On a chilly August morning, Melissa Whyte (neé Hickson) emerges like a bedazzling butterfly at the first urge of spring, shoulders draped in a jacket of red sequins.
“I thought I’d jazz things up a little,” the 40 year old says with a smile, as she eases into a chair in the light-filled living room of the Nuriootpa home she shares with husband of four years, Brian and dog, Violetta.
Opposite her, a cabinet full of African elephant figurines, Melissa’s favourite animal, keeps easy company next to an old German piano, exposed keys and sheet music fanned open in readiness for its next tune.
Trinkets, hand written cards, pot plants and photographs jostle for attention across multiple surfaces of the room, as brightly eclectic as Melissa herself.
Standing out is something she’s embraced all her life; like the mixed media artwork she loves to create, she’s a delightful fusion of grace, fearlessness, colourful creativity, and seemingly boundless positivity that leaves a lasting impression on anyone she meets.
Today her blonde hair is cropped close to her head, and while she briefly worries the deep scar that rings her scalp—legacy of a 1998 car crash that left her with permanent disability—may be too visible, she later reflects on the triumphs of those who bare such palpable evidence of trauma.
“People with scars and animals with scars, they’ve been through things and they’ve survived,” she says.
Melissa is indeed a woman who has been through things, and with all the curveballs she’s been lobbed throughout her life, one wonders how she has the grit to keep on smiling.
“It’s just trust in God,” she says simply, as if that is the only answer that could ever be.
It was Melissa’s faith that galvanised her 24 years ago following the crash which caused a left-sided subdural haematoma and a stroke, robbing the then-carefree Mount McKenzie teen, eldest daughter of Ron and Cathy, of a “normal” life.
Her brain injury was severe and lasting: she walks with a swinging limp, she has little use of her right arm, and is partially blind.
She can never drive, and must rely on carers for daily tasks others take for granted.
Yet, Melissa thrives, surrounding herself with treasured family and friends.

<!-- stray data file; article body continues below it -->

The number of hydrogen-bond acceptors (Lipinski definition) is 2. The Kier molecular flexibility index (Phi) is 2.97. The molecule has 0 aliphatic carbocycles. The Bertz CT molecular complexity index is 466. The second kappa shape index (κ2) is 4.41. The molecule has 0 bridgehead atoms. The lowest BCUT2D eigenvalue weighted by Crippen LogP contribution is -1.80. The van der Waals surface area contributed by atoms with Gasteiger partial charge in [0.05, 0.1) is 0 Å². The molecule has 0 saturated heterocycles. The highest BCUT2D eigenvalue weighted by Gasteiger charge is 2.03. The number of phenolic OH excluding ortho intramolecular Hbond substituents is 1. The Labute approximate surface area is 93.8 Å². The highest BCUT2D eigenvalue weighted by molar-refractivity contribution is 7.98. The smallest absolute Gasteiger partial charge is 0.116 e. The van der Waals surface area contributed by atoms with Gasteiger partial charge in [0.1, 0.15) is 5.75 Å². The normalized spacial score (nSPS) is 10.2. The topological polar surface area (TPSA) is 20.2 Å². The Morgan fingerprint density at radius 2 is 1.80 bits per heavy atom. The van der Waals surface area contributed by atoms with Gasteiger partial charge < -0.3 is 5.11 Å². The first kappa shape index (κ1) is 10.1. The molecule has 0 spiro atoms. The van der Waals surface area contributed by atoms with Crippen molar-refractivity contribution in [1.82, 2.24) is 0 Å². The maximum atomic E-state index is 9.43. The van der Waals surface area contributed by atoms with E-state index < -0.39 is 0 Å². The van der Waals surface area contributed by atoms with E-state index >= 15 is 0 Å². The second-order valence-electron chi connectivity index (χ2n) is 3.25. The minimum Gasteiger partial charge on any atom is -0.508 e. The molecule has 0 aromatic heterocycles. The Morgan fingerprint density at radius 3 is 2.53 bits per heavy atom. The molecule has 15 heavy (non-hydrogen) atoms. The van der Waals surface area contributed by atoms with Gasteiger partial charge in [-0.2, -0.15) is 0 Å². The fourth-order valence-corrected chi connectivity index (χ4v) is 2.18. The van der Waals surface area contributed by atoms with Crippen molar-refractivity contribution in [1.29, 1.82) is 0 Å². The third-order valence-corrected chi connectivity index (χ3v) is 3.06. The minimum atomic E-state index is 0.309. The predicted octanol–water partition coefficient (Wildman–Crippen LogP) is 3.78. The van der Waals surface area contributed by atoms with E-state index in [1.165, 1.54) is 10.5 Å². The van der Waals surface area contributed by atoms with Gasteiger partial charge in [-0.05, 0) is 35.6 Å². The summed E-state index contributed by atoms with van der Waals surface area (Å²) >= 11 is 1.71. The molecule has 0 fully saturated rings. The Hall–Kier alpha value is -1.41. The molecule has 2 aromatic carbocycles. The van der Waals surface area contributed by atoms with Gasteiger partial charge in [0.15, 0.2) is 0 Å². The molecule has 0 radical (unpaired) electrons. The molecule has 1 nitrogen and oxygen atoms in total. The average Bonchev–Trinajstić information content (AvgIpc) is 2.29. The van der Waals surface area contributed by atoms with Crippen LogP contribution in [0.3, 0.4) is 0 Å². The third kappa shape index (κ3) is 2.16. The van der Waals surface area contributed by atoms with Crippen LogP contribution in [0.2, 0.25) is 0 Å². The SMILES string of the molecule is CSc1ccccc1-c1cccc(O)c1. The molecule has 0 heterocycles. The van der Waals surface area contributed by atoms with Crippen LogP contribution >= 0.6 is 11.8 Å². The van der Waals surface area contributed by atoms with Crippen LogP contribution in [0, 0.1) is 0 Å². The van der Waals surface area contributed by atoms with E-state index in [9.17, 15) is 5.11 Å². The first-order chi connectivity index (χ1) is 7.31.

“I’ve never been depressed in all my rehabilitation,” she says.
“I just thought God is going to pull me through. It takes some frustrated moments… but you’ve got to realise you need to come back and live each day as it comes.”
Born with an adventurous spirit which injury has been unable to suppress, Melissa has skydived five times, once, famously, into her Faith Lutheran College Year 12 formal in 1999.
She’s twice travelled to Africa to share her Christian testimony, and is a writer, poet, artist, pianist and singer in her church band.
One of her poems was selected for publication on an international Reader’s Digest CD in 2000.
“I eat giraffes because I want to extend my view,” Melissa recites the poem’s provocative opening line from a well-worn journal, one of two cherished poetry books she has filled with inspired verse over several decades.
“The way I saw the giraffe having a higher view was what I can see God having on us. You can’t just think woe is me, you’ve just got to have a higher view on what the problem is and how we can be helped by God to overcome it.”
The sentiment is as relevant for Melissa now as it was as a teenager, with fresh adversity intruding on her adult life.
Her joy earlier this year in learning she and Brian had overcome odds and would fulfil their dream to become parents was followed by the heartbreak of miscarriage eight weeks into her pregnancy.
“It’s a thing that lots of women have to go through, and maybe the baby wasn’t perfect,” Melissa says, looking out over the vineyards at the rear of her property towards the Barossa hills; a point of view she has captured in one of the many artworks that grace her walls.
“But we called it Alex, and that has really helped us with the grieving of it, because we think, Alex, you’re up there in heaven waiting for us and we can’t wait to see you.”
A few months after miscarrying, Melissa received yet more devastating news: an aggressive cancer had been found in her left breast.
“The” cancer, as Melissa refers to it.
“I’m not claiming it as mine,” she insists.
It is the brave reason behind her stylishly short haircut, which she and younger sister, Cheryl Goddard recently did together in aid of cancer research.
“I have had some tearful days and thought, why has this happened?” reflects Melissa, who will begin chemotherapy in the coming days.
“But I can never ask why. We’ve just got to come together in prayer and believe in God that I’ll get through this.”
Never asking why is true to Melissa’s life philosophy, and part of the title of her recently self-published autobiography, ‘Blessings Every Day, Never Ask Why; Never Give Up’.
Recording her remarkable journey over the past quarter of a century has been Melissa’s way of turning her experiences into words for others to lean on.
It’s a story of hope and faith; a handbook for all the giraffe-worthy moments in life.
“There’s challenges that come to everyone’s lives and anyone who reads my book will be uplifted, they’ll be encouraged, and they can see that there is worth to see things from another perspective,” Melissa says.
“Look up to the horizon, don’t look down and get depressed.
“That’s the whole message of my life.”